Every magazine or newspaper has an article about how to cut calories and avoid gaining weight during the holidays. They all share great ideas, and as I have always said, small changes can go a long way. Choose mashed potatoes over stuffing, sip spicy bloody Marys instead of eggnog, modify your recipes to cut fat, etc.Many of my clients get distressed over having to miss any part of the holidays or traditional holiday foods. However, the fact is that if the holidays pose a stress to you because of health or weight issues, you do need to consider this time and decide if you will make any changes at all, or do as you have always done, enjoy it, and deal with the outcome later.
In my last article, I introduced a tool I use with my clients called the "Hunger and Fullness Scale." Clients are using this scale to gauge their hunger before reaching for something to eat. This moment taken to think about how hungry we are, what we want to eat, and how much will satisfy us, gives us just enough time to make a decision mindfully and without impulse. Then during the meal, the client focuses on how satisfied they are, and stops eating when they are comfortable but not full.
I have another tool in my belt that can also help you decide how you will handle the holidays. You'll need pen and paper for this one. Draw yourself a big box and divide it into four squares, two on the top, two on the bottom. Label the top boxes, "If I change ___," and "If I don't change ____." Now fill in the blanks with whatever you feel is your downfall. Next, label the boxes along the left-hand side as, "Good things," and "Not so good things."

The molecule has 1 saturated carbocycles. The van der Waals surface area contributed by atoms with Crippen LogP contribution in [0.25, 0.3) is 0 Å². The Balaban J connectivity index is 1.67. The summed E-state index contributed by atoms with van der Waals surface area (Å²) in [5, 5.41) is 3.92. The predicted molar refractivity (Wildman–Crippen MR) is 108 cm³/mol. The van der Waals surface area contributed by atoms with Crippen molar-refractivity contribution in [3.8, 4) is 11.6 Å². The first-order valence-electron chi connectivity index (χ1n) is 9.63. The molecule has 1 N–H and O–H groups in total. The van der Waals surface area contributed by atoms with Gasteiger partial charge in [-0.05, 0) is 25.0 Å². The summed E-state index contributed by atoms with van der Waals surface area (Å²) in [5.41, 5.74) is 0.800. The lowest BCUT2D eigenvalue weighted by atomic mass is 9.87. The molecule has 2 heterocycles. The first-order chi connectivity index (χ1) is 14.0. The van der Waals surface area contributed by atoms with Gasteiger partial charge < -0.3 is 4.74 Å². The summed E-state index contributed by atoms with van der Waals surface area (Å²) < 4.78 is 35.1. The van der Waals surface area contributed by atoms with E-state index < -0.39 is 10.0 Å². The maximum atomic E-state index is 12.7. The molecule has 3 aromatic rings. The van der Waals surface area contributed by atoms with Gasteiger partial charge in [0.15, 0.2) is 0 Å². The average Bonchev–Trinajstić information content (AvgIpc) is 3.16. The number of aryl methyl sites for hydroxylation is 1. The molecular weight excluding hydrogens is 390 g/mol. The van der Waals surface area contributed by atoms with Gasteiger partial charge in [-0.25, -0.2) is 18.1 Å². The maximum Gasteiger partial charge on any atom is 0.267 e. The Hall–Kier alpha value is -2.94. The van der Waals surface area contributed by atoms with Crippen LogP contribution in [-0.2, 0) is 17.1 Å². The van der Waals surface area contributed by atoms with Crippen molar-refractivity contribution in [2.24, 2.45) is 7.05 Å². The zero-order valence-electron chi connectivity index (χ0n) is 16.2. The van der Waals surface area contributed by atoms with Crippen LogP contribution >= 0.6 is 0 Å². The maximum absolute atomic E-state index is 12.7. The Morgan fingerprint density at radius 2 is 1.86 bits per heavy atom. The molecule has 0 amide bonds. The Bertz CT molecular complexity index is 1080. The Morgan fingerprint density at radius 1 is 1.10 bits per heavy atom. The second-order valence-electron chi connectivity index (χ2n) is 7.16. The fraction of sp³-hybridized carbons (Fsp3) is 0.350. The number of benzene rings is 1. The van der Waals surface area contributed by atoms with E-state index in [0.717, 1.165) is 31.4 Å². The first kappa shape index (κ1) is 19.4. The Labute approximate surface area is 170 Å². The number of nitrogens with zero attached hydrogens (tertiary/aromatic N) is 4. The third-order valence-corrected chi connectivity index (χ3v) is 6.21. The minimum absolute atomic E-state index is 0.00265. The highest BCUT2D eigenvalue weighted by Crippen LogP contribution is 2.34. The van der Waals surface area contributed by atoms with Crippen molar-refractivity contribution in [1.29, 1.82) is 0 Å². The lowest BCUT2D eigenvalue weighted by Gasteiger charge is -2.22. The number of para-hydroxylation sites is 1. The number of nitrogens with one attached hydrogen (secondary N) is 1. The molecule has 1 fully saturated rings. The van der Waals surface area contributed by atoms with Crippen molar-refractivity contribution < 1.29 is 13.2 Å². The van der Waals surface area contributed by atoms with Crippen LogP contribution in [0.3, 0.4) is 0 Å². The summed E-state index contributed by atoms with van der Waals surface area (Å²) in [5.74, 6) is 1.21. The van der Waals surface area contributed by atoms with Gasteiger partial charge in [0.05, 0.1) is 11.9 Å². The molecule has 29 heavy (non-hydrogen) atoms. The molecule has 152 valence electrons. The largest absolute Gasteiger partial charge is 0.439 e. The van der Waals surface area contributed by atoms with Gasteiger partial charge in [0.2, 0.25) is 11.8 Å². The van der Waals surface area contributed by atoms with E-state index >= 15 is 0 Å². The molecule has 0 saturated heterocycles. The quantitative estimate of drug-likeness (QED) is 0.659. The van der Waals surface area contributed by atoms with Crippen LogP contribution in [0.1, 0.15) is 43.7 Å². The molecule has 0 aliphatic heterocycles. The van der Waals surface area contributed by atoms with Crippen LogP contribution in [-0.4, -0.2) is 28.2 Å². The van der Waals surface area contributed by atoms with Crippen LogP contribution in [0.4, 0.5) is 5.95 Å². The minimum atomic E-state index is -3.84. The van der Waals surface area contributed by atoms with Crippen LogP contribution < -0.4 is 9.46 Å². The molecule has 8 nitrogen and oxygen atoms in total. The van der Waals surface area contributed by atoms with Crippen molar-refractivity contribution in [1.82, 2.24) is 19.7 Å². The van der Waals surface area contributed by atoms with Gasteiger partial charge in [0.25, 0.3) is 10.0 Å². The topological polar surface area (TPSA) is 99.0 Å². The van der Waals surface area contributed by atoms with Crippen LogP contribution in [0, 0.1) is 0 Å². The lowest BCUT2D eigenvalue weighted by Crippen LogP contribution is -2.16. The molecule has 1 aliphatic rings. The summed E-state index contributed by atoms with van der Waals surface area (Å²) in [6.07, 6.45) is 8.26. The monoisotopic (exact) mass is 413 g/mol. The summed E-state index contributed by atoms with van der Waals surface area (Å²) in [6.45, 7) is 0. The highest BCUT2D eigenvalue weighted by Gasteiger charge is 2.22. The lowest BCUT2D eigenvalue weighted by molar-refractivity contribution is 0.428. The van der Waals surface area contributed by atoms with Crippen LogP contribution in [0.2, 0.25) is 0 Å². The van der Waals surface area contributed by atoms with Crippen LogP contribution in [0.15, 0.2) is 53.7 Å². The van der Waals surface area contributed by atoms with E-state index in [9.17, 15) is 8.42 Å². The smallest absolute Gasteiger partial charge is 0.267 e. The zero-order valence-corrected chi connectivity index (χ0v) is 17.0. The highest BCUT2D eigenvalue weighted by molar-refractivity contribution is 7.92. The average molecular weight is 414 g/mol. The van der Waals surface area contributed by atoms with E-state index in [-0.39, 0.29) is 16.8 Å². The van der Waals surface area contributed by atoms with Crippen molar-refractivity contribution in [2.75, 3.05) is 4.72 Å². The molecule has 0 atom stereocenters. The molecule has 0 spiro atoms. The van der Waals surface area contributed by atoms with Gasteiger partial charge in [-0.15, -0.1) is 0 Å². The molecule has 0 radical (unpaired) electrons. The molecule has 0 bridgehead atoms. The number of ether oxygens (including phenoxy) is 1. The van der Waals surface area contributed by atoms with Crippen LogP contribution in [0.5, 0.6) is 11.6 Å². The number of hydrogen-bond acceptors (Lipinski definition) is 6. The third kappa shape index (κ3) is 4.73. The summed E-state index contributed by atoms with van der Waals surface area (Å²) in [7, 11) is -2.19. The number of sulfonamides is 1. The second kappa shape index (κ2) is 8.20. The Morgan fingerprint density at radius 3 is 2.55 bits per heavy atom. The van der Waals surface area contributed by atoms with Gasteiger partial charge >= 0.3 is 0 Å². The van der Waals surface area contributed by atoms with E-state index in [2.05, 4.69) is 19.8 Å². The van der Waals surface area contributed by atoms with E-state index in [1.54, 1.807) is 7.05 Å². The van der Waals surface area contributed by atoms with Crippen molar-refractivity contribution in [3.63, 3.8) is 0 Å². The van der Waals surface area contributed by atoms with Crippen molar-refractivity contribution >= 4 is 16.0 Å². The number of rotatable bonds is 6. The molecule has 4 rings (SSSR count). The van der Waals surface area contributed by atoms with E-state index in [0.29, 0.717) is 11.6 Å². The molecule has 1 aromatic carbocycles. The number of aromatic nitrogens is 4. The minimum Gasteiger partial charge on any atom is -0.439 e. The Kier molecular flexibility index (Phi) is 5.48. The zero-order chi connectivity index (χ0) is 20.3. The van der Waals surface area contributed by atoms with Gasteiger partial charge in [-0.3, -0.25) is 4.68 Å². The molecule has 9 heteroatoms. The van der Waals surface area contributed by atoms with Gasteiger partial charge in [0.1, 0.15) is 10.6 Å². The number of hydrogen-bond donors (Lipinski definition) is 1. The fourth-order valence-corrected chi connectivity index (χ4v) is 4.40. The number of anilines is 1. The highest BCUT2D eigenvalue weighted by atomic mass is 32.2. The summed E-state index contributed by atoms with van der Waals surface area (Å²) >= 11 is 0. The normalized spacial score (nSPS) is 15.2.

Here comes the hard part. You have to really take some time and think about this. You are going to fill in each of the four boxes. For instance, the top left-hand box should contain "good things" that would happen if you followed through with your proposed change. The top right hand box will be filled with a list of "good things" about not making that change. Then do the same for the bottom two boxes. What is "not so good" about changing, and what is "not so good" about doing things the same way?
Based on your past experience, and if you are honest with yourself, you can pretty much predict the results of your decisions and will have no trouble filling in the boxes. You can then use this information to help you make a decision about how you will handle the holidays this year.
For instance, if last year, you ate and drank whatever you wanted, attended every party and sampled every appetizer, you probably put on a few pounds, felt sluggish come January, your pants were tight, and so on. These would go in the "not so good" box.
However, if in doing so, you really had a lot of fun, traveled to see some distant friends, tried new foods and restaurants, the foods tasted good, and you didn't have to feel deprived, you should list these things in the "good things" box.
After filling in all four boxes, go back and re-read what you have written. Now decide what is priority to you. Or can you achieve some balance among the four boxes?
I don't know if he ever completed my grid, but Steven Tyler, of the rock group Aerosmith was asked how he stays so thin (skeletal, really) His answer was, "Nothing tastes as good as being thin feels."
This simple grid has helped many people to motivate themselves to change or not to change, based on what is really important to them. There is no right or wrong answer. Just know that whatever decision you make, whatever change you make, whatever you eat or not eat, results in a specific outcome. As long as you're OK with that, I'm OK with that. It's important to be happy and enjoy the holidays and your family and friends. At least that's my priority.
Carmel Richenbach is a registered dietician and licensed nutritionist with more than 20 years of experience. She practices in Glen Mills and Kennett Square. Readers may send questions to firstname.lastname@example.org